- Alaska Airlines merged with Virgin America in December 2016.
- The airline still has to repaint some Virgin planes with its logo.
- Employees are removing physical signage and the Virgin America website.
Don't bother looking for a Virgin America kiosk at the airport Wednesday morning.
Employees of Alaska Airlines, which merged with Richard Branson-backed Virgin America in December 2016, are racing to scrub the former company's branding from 29 airports around the U.S.
Virgin America-branded kiosks and signs at baggage claim, curbside check-in and ticket counters will be removed and switched out for Alaska Airlines' logos "overnight," the company said. Virgin America's website will redirect travelers to Alaska's. There will be a single call center.
Virgin America's last departure, Flight 1947 is scheduled to take off from Los Angeles to Virgin America's former home base of San Francisco at 9:35 p.m.
In January, Virgin America planes lost their colorful call sign — "Redwood" — the way air traffic controllers and airlines address flights. Now these flights are simply called "Alaska."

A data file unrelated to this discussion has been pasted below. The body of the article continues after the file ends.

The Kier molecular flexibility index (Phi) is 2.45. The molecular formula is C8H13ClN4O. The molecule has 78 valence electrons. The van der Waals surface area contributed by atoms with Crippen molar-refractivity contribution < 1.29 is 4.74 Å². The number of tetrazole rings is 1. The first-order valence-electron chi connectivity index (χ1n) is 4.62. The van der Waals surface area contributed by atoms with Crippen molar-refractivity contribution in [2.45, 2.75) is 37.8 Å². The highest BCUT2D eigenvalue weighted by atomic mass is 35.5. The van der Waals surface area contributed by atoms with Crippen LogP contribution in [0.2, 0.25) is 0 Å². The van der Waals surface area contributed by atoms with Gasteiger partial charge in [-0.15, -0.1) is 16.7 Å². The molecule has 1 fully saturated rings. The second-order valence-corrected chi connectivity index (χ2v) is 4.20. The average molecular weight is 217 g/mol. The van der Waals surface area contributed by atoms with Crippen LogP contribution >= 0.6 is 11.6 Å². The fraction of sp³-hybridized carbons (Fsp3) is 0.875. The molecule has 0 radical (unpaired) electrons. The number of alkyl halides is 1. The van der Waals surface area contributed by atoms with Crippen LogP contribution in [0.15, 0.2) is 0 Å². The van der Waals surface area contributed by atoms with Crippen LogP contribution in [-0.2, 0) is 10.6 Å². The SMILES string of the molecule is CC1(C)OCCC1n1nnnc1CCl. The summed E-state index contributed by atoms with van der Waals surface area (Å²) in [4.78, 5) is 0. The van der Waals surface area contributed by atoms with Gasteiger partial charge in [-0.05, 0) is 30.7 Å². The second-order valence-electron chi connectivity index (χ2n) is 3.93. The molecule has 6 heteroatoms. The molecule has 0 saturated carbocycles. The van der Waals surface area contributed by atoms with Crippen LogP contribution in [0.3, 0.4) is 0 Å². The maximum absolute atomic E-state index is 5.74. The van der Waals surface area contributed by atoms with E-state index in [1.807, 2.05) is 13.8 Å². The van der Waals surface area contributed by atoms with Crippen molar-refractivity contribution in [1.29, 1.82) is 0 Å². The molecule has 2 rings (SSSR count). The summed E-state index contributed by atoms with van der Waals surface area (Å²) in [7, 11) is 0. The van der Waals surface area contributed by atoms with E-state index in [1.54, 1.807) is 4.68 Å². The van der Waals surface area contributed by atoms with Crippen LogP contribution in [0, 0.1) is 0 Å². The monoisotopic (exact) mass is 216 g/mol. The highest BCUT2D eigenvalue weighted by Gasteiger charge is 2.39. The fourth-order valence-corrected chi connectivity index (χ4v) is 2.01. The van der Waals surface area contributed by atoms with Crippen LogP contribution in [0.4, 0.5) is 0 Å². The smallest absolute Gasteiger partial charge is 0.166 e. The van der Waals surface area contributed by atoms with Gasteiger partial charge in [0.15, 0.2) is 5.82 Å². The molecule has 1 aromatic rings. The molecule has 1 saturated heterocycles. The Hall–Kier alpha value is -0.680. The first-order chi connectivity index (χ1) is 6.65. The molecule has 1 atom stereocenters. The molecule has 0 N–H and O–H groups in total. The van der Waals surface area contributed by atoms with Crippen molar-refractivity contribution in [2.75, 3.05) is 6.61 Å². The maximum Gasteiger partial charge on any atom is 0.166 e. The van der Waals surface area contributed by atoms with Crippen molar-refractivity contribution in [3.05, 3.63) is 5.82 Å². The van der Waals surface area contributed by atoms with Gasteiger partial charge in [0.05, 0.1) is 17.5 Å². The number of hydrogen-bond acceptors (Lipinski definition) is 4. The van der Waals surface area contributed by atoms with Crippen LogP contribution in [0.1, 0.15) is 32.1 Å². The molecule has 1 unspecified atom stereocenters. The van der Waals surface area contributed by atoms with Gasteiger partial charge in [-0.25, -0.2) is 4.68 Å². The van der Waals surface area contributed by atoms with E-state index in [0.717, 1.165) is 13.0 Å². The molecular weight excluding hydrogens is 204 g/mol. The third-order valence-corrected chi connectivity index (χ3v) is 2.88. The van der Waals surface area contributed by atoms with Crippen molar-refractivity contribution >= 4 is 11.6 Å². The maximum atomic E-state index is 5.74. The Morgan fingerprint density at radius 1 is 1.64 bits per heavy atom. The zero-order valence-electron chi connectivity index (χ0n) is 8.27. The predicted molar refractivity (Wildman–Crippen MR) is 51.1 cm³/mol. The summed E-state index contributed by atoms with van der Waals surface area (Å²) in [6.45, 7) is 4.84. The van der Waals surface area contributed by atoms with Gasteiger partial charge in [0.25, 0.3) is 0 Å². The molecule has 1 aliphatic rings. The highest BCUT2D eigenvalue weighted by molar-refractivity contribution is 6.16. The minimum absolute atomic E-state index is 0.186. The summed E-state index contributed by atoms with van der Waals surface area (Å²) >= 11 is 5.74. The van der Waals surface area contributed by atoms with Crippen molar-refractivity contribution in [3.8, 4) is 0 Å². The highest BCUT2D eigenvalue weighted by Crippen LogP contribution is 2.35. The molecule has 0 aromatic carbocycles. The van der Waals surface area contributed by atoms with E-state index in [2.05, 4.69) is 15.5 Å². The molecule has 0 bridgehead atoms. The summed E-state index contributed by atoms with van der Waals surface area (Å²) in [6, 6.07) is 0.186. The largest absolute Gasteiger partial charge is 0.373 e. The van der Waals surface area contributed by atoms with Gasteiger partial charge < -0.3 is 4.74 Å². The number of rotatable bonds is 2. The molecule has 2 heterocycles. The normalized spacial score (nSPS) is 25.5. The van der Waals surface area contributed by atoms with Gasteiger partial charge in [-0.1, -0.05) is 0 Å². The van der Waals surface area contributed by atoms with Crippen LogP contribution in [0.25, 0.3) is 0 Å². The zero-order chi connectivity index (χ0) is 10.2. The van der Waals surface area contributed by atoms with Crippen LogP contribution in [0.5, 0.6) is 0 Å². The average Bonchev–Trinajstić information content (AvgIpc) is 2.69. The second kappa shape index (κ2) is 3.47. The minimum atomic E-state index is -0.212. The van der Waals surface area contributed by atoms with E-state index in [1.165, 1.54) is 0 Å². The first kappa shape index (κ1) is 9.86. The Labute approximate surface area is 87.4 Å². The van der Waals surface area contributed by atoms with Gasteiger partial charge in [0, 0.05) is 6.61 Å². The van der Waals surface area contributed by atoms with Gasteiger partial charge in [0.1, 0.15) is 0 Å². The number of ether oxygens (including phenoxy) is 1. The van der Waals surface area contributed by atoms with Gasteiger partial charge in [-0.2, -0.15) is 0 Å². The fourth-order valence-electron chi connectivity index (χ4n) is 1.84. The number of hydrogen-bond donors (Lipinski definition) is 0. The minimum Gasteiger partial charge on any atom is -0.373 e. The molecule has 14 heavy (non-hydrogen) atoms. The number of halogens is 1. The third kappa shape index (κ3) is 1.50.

Even though the merger closed more than a year ago, the airline is working through the details of combining the two companies, which together have more than 21,000 employees, according to a recent Alaska Airlines filing.
The branding of Virgin America, which started flying in 2007, won't be completely gone come morning. Seattle-based Alaska will start repainting Virgin's red-and-white Airbus fleet in the fourth quarter of 2018 and expects it to be completed by 2019 in Alaska's blue-and-white colors. Virgin America planes, which have included black leather seats, will be retrofitted to match Alaska's more closely later this year.
Flight attendants will also transition to new uniforms by late 2019, said Ann Johnson, a spokeswoman for the airline.
In April, airport employees, such as customer service agents, who had worked for Virgin America started wearing a "transitional uniform" but that a few white, blue and navy items will be added to "identify them as part of the Alaska family," she said.